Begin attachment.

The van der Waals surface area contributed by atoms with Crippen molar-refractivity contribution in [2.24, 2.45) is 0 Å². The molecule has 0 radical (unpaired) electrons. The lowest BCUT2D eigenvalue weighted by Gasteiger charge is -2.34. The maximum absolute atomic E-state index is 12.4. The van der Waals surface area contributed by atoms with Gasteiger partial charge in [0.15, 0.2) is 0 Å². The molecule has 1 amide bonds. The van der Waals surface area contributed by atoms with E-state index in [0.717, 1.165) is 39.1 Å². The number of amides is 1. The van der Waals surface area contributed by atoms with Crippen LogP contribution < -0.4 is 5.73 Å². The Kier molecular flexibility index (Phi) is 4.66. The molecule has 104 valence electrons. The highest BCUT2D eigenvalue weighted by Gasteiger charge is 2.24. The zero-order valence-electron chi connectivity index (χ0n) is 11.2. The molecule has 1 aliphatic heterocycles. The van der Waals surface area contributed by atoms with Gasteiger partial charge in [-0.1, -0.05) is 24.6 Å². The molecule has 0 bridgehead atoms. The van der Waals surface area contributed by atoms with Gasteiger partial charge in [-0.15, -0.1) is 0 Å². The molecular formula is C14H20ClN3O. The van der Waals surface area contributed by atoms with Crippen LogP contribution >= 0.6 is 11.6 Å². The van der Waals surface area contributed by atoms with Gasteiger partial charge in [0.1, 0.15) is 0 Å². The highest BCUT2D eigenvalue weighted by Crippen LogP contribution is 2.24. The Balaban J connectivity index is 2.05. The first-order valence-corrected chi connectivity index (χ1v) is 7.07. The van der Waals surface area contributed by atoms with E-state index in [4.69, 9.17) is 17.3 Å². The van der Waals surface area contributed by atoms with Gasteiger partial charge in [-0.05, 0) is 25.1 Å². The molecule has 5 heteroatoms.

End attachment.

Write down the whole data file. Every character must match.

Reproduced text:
The van der Waals surface area contributed by atoms with Crippen molar-refractivity contribution in [2.24, 2.45) is 0 Å². The molecule has 0 radical (unpaired) electrons. The lowest BCUT2D eigenvalue weighted by Gasteiger charge is -2.34. The maximum absolute atomic E-state index is 12.4. The van der Waals surface area contributed by atoms with Gasteiger partial charge in [0.15, 0.2) is 0 Å². The molecule has 1 amide bonds. The van der Waals surface area contributed by atoms with E-state index in [0.717, 1.165) is 39.1 Å². The number of amides is 1. The van der Waals surface area contributed by atoms with Crippen LogP contribution < -0.4 is 5.73 Å². The Kier molecular flexibility index (Phi) is 4.66. The molecule has 104 valence electrons. The highest BCUT2D eigenvalue weighted by Gasteiger charge is 2.24. The zero-order valence-electron chi connectivity index (χ0n) is 11.2. The molecule has 1 aliphatic heterocycles. The van der Waals surface area contributed by atoms with Gasteiger partial charge in [-0.1, -0.05) is 24.6 Å². The molecule has 0 bridgehead atoms. The van der Waals surface area contributed by atoms with Gasteiger partial charge in [-0.15, -0.1) is 0 Å². The molecular formula is C14H20ClN3O. The van der Waals surface area contributed by atoms with Crippen LogP contribution >= 0.6 is 11.6 Å². The van der Waals surface area contributed by atoms with Gasteiger partial charge in [0.1, 0.15) is 0 Å². The highest BCUT2D eigenvalue weighted by Crippen LogP contribution is 2.24. The Balaban J connectivity index is 2.05. The first-order valence-corrected chi connectivity index (χ1v) is 7.07. The van der Waals surface area contributed by atoms with E-state index in [4.69, 9.17) is 17.3 Å². The van der Waals surface area contributed by atoms with Gasteiger partial charge in [-0.05, 0) is 25.1 Å². The molecule has 5 heteroatoms.